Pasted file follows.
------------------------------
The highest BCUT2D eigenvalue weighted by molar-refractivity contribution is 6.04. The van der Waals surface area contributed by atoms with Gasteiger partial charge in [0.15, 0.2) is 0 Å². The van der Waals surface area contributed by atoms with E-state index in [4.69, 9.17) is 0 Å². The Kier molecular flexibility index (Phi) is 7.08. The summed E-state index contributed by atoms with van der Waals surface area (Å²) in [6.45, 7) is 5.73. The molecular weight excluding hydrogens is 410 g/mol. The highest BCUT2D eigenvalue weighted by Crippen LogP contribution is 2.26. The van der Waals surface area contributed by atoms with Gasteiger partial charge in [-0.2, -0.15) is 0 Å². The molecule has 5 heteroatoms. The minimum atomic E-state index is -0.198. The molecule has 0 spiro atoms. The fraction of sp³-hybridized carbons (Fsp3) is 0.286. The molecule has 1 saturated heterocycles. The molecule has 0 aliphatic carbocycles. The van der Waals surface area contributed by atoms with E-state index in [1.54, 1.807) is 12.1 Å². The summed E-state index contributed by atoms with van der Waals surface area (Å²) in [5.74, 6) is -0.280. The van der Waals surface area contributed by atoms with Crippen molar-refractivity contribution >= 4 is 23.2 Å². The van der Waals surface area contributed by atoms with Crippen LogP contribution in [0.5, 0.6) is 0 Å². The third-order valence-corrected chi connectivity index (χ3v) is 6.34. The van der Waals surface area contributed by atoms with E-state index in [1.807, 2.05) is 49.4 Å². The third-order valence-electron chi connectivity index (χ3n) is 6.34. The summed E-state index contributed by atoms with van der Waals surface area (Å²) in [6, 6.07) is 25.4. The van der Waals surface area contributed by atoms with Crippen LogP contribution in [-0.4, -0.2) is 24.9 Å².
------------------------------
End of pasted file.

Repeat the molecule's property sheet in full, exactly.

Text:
The highest BCUT2D eigenvalue weighted by molar-refractivity contribution is 6.04. The van der Waals surface area contributed by atoms with Gasteiger partial charge in [0.15, 0.2) is 0 Å². The van der Waals surface area contributed by atoms with E-state index in [4.69, 9.17) is 0 Å². The Kier molecular flexibility index (Phi) is 7.08. The summed E-state index contributed by atoms with van der Waals surface area (Å²) in [6.45, 7) is 5.73. The molecular weight excluding hydrogens is 410 g/mol. The highest BCUT2D eigenvalue weighted by Crippen LogP contribution is 2.26. The van der Waals surface area contributed by atoms with Gasteiger partial charge in [-0.2, -0.15) is 0 Å². The molecule has 5 heteroatoms. The minimum atomic E-state index is -0.198. The molecule has 0 spiro atoms. The fraction of sp³-hybridized carbons (Fsp3) is 0.286. The molecule has 1 saturated heterocycles. The molecule has 0 aliphatic carbocycles. The van der Waals surface area contributed by atoms with E-state index in [1.54, 1.807) is 12.1 Å². The summed E-state index contributed by atoms with van der Waals surface area (Å²) in [5.74, 6) is -0.280. The van der Waals surface area contributed by atoms with Crippen molar-refractivity contribution >= 4 is 23.2 Å². The van der Waals surface area contributed by atoms with Crippen LogP contribution in [0.5, 0.6) is 0 Å². The third-order valence-corrected chi connectivity index (χ3v) is 6.34. The van der Waals surface area contributed by atoms with E-state index in [1.807, 2.05) is 49.4 Å². The third-order valence-electron chi connectivity index (χ3n) is 6.34. The summed E-state index contributed by atoms with van der Waals surface area (Å²) in [6, 6.07) is 25.4. The van der Waals surface area contributed by atoms with Crippen LogP contribution in [-0.4, -0.2) is 24.9 Å².